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Designing an application to perform tasks concurrently can result in an application that provides better responsiveness to a user and manages system resources more efficiently. This requires replacing the traditional synchronous approach to code execution with an asynchronous approach that uses threads. A thread is a path of execution. Each program begins running on a main thread that may create worker threads to perform tasks concurrent to its own processing.
One way to create a thread that executes a specified method is to make an asynchronous delegate invocation. This is done by creating a delegate and passing it the name of the method to be called. The delegate is then invoked with its BeginInvoke method. This causes the delegate's method to be executed on a thread that is fetched from a thread pool managed by .NET. An optional parameter to BeginInvoke is a callback method that is called when the worker thread ends. Unlike synchronous processing, in which a call to a method blocks processing in the calling method, asynchronous invocation returns control to the calling method so that it can continue processing.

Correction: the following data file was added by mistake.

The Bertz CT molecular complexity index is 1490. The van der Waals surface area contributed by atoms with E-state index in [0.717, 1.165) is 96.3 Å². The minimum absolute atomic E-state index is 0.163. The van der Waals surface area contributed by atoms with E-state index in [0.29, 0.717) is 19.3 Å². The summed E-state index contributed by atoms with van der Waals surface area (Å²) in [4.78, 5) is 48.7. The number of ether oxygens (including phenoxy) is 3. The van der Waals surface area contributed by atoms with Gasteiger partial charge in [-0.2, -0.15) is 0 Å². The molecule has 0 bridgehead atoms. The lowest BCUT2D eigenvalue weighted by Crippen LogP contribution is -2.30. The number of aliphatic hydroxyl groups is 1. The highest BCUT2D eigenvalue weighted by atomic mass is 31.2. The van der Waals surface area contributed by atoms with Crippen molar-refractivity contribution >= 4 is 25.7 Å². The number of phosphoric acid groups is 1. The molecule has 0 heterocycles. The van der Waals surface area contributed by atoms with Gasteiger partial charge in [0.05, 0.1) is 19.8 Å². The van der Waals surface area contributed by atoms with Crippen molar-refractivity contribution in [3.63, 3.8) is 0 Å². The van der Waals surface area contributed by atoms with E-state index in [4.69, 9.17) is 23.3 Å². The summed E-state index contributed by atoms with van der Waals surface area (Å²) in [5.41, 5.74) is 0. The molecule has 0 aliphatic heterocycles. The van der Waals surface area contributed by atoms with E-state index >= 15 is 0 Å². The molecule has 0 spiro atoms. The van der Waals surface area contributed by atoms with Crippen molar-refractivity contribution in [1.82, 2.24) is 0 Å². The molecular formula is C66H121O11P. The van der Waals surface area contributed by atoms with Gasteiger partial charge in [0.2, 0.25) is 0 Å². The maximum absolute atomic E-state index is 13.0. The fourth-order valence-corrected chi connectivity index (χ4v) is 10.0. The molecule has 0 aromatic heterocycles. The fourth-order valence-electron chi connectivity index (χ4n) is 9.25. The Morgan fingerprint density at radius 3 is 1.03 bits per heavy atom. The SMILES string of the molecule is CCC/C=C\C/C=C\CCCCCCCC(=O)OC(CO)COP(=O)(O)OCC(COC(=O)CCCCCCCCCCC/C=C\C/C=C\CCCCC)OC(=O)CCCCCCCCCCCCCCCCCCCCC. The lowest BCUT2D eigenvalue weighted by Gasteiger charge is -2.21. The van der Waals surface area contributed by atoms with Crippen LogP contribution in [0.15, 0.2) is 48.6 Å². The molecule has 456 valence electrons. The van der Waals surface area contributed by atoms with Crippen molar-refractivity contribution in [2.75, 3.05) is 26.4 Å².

Applications that require more control over a thread can create their own by passing a THReadStart or ParameterizedThreadStart delegate to the THRead constructor. A thread is executed by calling its Start method.
After the decision is made to use threads, the problem of thread-safe code must be considered. An operating system executes threads in time slices. When a thread's time expires, it is swapped out and another thread begins executing. The effects of a thread being interrupted in the middle of a task can produce unpredictable results. Thread synchronization is used to ensure that one thread has exclusive access to a code path until it completes processing. .NET provides several approaches to synchronization: an automatic approach that uses the Synchronization attribute to lock an object until a thread has finished using it; and the Mutex, Monitor, and Semaphore classes that provide a manual but more granular approach to implementing thread safety.
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